Cat’s Basement aids students in need of clothing

bbashioum@demo-mo.comFebruary 21, 2014 

Harrisonville Middle School Counselor Valerie Holmes looks through a selection of shirts within the district’s Cat’s Basement.

BETHANY BASHIOUM/DEMOCRAT MISSOURIAN

A community effort in Harrisonville is keeping kids warm this winter from the frigid temperatures and snow that has graced the Midwest in recent months.

The new Cat’s Basement within the Harrisonville School District is a place where students in search of clothing, shoes, winter coats, or school supplies can have their needs fulfilled.

This year, the district has been able to assist by providing 71 students with winter coats and clothing for 195 students.

Located in the basement of the district’s alternative school, the Cat’s Basement is set up like a store with shelves and racks fitted with clean clothing for students unable to afford even the most basic of necessities.

“I’ve brought kids down here and they’ve picked out their own stuff, or if they didn’t have time, I would come down, grab a few things and take them back (to the school),” Harrisonville Middle School Counselor Valerie Holmes said.

The closet utilizes a variety clothing sizes to fit a variety of students -- from the very young children to older teens, who are in need of adult-sized clothing.

Harrisonville Communications and Community Relations Director Jill Filer said the idea for the Cat’s Basement was spurred last winter.

“A few years prior, the middle school had come up with an idea to have something like this -- a clothing place at their building,” Filer said.

Filer felt inspired to make a similar resource available on a district level with the launch of the Bright Futures Harrisonville initiative in 2012.

Students who had outgrown their clothing, didn’t have things like a set of gym clothes, or those couldn’t afford buying new belongings, could go up to the storage room, which had been given the name of the “Cat’s Closet,” with a staff person, and pick out the item they needed.

“The concept was great, and when Bright Futures got going, we started to think of a central location where we could have it,” Filer said.

Filer identified a vacant space in the basement of the alternative school that would work for what she had envisioned.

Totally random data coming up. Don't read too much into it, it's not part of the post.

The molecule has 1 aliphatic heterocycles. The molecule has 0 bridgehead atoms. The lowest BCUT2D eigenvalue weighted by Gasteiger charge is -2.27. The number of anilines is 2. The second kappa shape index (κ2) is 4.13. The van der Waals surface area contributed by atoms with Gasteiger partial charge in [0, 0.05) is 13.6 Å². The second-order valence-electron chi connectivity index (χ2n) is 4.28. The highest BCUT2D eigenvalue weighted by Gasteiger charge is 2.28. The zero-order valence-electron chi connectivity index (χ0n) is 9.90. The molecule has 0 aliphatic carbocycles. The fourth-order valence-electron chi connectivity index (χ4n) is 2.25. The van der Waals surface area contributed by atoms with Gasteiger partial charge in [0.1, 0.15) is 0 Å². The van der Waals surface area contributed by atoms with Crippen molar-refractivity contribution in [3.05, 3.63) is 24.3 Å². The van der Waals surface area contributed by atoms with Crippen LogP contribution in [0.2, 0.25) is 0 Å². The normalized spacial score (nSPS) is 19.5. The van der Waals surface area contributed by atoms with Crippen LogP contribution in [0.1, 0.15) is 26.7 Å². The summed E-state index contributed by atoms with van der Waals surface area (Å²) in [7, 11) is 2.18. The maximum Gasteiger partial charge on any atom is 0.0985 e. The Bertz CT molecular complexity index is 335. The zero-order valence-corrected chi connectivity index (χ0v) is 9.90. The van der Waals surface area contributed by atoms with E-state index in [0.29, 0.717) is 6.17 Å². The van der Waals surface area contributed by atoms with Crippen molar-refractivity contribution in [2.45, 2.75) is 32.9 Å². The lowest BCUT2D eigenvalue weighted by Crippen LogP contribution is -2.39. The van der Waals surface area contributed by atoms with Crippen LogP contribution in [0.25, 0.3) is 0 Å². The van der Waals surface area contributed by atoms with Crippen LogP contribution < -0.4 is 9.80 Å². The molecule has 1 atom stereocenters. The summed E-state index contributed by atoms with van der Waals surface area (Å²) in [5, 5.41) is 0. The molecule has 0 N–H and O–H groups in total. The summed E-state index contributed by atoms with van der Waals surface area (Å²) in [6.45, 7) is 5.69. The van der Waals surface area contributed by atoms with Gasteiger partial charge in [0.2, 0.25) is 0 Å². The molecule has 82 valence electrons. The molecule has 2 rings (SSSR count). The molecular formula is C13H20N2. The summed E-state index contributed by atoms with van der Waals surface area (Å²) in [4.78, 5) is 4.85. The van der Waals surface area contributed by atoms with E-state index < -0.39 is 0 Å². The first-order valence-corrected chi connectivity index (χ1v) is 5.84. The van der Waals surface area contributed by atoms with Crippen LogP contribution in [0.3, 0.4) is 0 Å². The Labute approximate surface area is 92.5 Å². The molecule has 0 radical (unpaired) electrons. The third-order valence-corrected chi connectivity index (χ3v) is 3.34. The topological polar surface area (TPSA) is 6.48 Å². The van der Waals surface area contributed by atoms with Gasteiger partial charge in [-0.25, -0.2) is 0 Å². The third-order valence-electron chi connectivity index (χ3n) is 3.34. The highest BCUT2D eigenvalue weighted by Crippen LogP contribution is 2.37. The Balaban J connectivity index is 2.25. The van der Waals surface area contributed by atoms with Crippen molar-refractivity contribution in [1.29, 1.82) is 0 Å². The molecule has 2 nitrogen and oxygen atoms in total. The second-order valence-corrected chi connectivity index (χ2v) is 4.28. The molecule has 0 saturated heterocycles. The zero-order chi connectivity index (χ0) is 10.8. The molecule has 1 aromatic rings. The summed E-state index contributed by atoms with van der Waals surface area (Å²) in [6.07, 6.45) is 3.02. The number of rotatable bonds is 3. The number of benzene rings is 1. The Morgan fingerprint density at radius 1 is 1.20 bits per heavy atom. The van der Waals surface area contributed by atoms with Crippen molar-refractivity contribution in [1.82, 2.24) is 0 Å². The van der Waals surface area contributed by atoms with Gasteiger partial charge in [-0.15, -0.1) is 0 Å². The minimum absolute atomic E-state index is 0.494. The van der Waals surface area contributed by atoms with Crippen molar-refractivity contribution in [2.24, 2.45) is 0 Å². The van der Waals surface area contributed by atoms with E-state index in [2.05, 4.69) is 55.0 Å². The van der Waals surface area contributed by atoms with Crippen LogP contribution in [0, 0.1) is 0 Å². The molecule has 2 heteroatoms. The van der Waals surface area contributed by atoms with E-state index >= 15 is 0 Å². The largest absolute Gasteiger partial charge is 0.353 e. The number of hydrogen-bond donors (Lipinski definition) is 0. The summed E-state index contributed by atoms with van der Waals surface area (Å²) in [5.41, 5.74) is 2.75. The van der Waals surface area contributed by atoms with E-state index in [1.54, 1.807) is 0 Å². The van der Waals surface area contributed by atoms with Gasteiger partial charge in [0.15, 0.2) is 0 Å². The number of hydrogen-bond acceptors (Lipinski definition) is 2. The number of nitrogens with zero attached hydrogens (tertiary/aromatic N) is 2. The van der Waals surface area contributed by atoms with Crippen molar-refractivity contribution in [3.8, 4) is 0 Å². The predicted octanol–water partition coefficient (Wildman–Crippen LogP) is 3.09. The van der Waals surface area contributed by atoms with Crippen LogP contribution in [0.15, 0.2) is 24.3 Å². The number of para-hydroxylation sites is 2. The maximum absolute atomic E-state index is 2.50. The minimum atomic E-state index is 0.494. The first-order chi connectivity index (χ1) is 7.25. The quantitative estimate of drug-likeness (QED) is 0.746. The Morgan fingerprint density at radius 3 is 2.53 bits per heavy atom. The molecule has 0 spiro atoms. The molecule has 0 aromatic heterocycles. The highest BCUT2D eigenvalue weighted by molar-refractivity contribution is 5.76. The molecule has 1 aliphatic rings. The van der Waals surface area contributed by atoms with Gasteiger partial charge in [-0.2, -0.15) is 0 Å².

Through the generosity of the Harrisonville United Methodist Church, Elks Lodge, Rotary Club, and several other local businesses, the district was able to remodel the basement to include shelving, clothing racks, a shower, and a clothing washer and dryer.

“We’ve had a lot of volunteers in here getting this stuff ready,” Filer said. “We never asked for clothing, but people started hearing that we were going to have this and clothing kept on getting dropped off.”

The Cat’s Basement was ready by summer in time for Bright Future’s Back-To-School event.

“Families were able to come during the Back-to-School Fair and pick out three outfits and they all got a new pair of shoes,” Filer said. “It’s been a great community effort and we’re so excited about being able to have this for our kids,” Filer said.

Throughout the school year, students have been able to utilize the basement as their needs continued -- especially as kids grow taller and outgrow their pants, or as their shoes deteriorated or became too small.

“Their toes are popping out and there are holes in the soles of their feet,” Holmes said. “It’s almost daily that I get a call from a teacher or another adult in our building to check on a kid.”

During the winter months, there has also been a demand on winter apparel.

Due to the proximity of the basement, students attending the alternative school have also been given the opportunity to gain job skills.

“We wanted this to be a place where our alternative school students could also get some work skills,” Filer said.

Students are receiving experience in learning how to stock shelves and keep inventory.

“(The basement) was a great place for this to be so that these kids could benefit, and then other kids could benefit, too,” Filer said.

Harrisonville Middle School students taking home economics or life skills courses have also received hands-on experience as part of their studies in laundering the clothing donations that come in to the Cat’s Basement.

“It’s been a great project so far in getting the community, kids, and staff involved,” Filer said. “This is what Bright Futures is about...it’s a community partnership. There were so many people involved in getting it up and going.”

In addition to the basement, the middle school has continued to keep their Cat’s Closet open this year.

“We check ours first, and if we don’t have it, we come here,” Holmes said. “It works really well for us. It’s fun to bring (students) over here and (see them) light up and pick out whatever they want. “

Holmes said students have been receptive of the initiative. She said 5-7 students, on average, use the closet on a daily basis.

“They know about the closet and they’re never afraid to ask anyone,” Holmes said. “They know it’s there and that it’s accessible.”

The Cat’s Basement is currently low in inventory of girls and boys pants, sizes 5-10, and men-sized pants for middle school and high school boys.

Pant donations may be dropped off at the Harrisonville Alternative School, 402 Eastwood Rd., between 8 a.m.-3 p.m. on normal school days.

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